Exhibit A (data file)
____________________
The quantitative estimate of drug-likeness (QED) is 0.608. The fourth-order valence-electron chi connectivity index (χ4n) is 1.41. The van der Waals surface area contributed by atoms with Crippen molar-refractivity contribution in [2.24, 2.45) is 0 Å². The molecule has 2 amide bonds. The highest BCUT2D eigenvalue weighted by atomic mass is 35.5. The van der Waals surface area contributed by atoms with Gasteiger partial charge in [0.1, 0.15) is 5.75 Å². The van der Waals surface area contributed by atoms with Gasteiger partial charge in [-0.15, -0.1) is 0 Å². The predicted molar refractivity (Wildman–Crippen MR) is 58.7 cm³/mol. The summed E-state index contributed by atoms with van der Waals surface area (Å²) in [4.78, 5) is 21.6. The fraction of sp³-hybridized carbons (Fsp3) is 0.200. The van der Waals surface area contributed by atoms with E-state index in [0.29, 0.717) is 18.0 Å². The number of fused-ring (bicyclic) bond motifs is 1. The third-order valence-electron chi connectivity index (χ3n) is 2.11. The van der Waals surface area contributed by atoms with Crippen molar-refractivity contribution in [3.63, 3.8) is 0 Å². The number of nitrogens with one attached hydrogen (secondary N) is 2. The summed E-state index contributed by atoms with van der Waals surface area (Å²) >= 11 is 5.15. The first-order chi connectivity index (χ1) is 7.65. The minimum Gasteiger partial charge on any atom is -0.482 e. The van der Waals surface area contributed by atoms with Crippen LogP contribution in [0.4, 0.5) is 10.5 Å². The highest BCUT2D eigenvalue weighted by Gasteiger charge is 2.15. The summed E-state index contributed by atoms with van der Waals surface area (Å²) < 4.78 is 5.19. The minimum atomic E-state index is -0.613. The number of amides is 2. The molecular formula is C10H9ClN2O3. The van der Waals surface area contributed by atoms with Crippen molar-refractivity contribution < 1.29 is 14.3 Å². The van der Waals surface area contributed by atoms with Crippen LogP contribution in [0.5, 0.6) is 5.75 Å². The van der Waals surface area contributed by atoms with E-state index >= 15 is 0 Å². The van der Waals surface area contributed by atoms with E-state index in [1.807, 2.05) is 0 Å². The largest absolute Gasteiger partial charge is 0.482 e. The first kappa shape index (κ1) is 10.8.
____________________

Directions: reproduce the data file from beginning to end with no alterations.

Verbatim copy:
The quantitative estimate of drug-likeness (QED) is 0.608. The fourth-order valence-electron chi connectivity index (χ4n) is 1.41. The van der Waals surface area contributed by atoms with Crippen molar-refractivity contribution in [2.24, 2.45) is 0 Å². The molecule has 2 amide bonds. The highest BCUT2D eigenvalue weighted by atomic mass is 35.5. The van der Waals surface area contributed by atoms with Gasteiger partial charge in [0.1, 0.15) is 5.75 Å². The van der Waals surface area contributed by atoms with Gasteiger partial charge in [-0.15, -0.1) is 0 Å². The predicted molar refractivity (Wildman–Crippen MR) is 58.7 cm³/mol. The summed E-state index contributed by atoms with van der Waals surface area (Å²) in [4.78, 5) is 21.6. The fraction of sp³-hybridized carbons (Fsp3) is 0.200. The van der Waals surface area contributed by atoms with E-state index in [0.29, 0.717) is 18.0 Å². The number of fused-ring (bicyclic) bond motifs is 1. The third-order valence-electron chi connectivity index (χ3n) is 2.11. The van der Waals surface area contributed by atoms with Crippen molar-refractivity contribution in [3.63, 3.8) is 0 Å². The number of nitrogens with one attached hydrogen (secondary N) is 2. The summed E-state index contributed by atoms with van der Waals surface area (Å²) >= 11 is 5.15. The first-order chi connectivity index (χ1) is 7.65. The minimum Gasteiger partial charge on any atom is -0.482 e. The van der Waals surface area contributed by atoms with Crippen LogP contribution in [0.4, 0.5) is 10.5 Å². The highest BCUT2D eigenvalue weighted by Gasteiger charge is 2.15. The summed E-state index contributed by atoms with van der Waals surface area (Å²) < 4.78 is 5.19. The minimum atomic E-state index is -0.613. The number of amides is 2. The molecular formula is C10H9ClN2O3. The van der Waals surface area contributed by atoms with Crippen molar-refractivity contribution < 1.29 is 14.3 Å². The van der Waals surface area contributed by atoms with Crippen LogP contribution in [0.5, 0.6) is 5.75 Å². The van der Waals surface area contributed by atoms with E-state index >= 15 is 0 Å². The van der Waals surface area contributed by atoms with E-state index in [1.807, 2.05) is 0 Å². The largest absolute Gasteiger partial charge is 0.482 e. The first kappa shape index (κ1) is 10.8.